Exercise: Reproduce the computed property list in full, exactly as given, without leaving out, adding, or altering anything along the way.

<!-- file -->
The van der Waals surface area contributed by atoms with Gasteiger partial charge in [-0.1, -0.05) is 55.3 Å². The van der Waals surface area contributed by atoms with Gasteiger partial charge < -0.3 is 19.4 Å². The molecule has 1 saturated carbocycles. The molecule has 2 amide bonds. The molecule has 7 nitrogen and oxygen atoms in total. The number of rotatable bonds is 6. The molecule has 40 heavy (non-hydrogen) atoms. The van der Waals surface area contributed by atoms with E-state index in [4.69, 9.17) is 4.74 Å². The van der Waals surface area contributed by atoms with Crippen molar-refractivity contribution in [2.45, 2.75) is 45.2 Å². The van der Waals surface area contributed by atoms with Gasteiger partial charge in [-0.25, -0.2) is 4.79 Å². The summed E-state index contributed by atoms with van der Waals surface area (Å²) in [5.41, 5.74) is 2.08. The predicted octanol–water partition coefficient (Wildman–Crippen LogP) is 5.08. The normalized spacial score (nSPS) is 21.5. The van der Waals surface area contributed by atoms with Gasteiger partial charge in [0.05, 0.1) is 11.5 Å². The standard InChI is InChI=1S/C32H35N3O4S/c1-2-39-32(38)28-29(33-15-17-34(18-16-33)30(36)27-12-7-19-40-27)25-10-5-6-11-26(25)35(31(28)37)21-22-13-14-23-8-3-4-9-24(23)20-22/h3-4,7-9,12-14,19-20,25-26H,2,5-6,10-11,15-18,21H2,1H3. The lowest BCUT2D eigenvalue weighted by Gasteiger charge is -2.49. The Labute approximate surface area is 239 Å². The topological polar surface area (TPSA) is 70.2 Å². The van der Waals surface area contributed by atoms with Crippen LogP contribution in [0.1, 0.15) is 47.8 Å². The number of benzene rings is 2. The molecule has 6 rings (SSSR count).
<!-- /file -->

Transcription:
The van der Waals surface area contributed by atoms with Gasteiger partial charge in [-0.1, -0.05) is 55.3 Å². The van der Waals surface area contributed by atoms with Gasteiger partial charge < -0.3 is 19.4 Å². The molecule has 1 saturated carbocycles. The molecule has 2 amide bonds. The molecule has 7 nitrogen and oxygen atoms in total. The number of rotatable bonds is 6. The molecule has 40 heavy (non-hydrogen) atoms. The van der Waals surface area contributed by atoms with E-state index in [4.69, 9.17) is 4.74 Å². The van der Waals surface area contributed by atoms with Crippen molar-refractivity contribution in [2.45, 2.75) is 45.2 Å². The van der Waals surface area contributed by atoms with Gasteiger partial charge in [-0.25, -0.2) is 4.79 Å². The summed E-state index contributed by atoms with van der Waals surface area (Å²) in [5.41, 5.74) is 2.08. The predicted octanol–water partition coefficient (Wildman–Crippen LogP) is 5.08. The normalized spacial score (nSPS) is 21.5. The van der Waals surface area contributed by atoms with Gasteiger partial charge in [0.05, 0.1) is 11.5 Å². The standard InChI is InChI=1S/C32H35N3O4S/c1-2-39-32(38)28-29(33-15-17-34(18-16-33)30(36)27-12-7-19-40-27)25-10-5-6-11-26(25)35(31(28)37)21-22-13-14-23-8-3-4-9-24(23)20-22/h3-4,7-9,12-14,19-20,25-26H,2,5-6,10-11,15-18,21H2,1H3. The lowest BCUT2D eigenvalue weighted by Gasteiger charge is -2.49. The Labute approximate surface area is 239 Å². The topological polar surface area (TPSA) is 70.2 Å². The van der Waals surface area contributed by atoms with Crippen LogP contribution in [0.1, 0.15) is 47.8 Å². The number of benzene rings is 2. The molecule has 6 rings (SSSR count).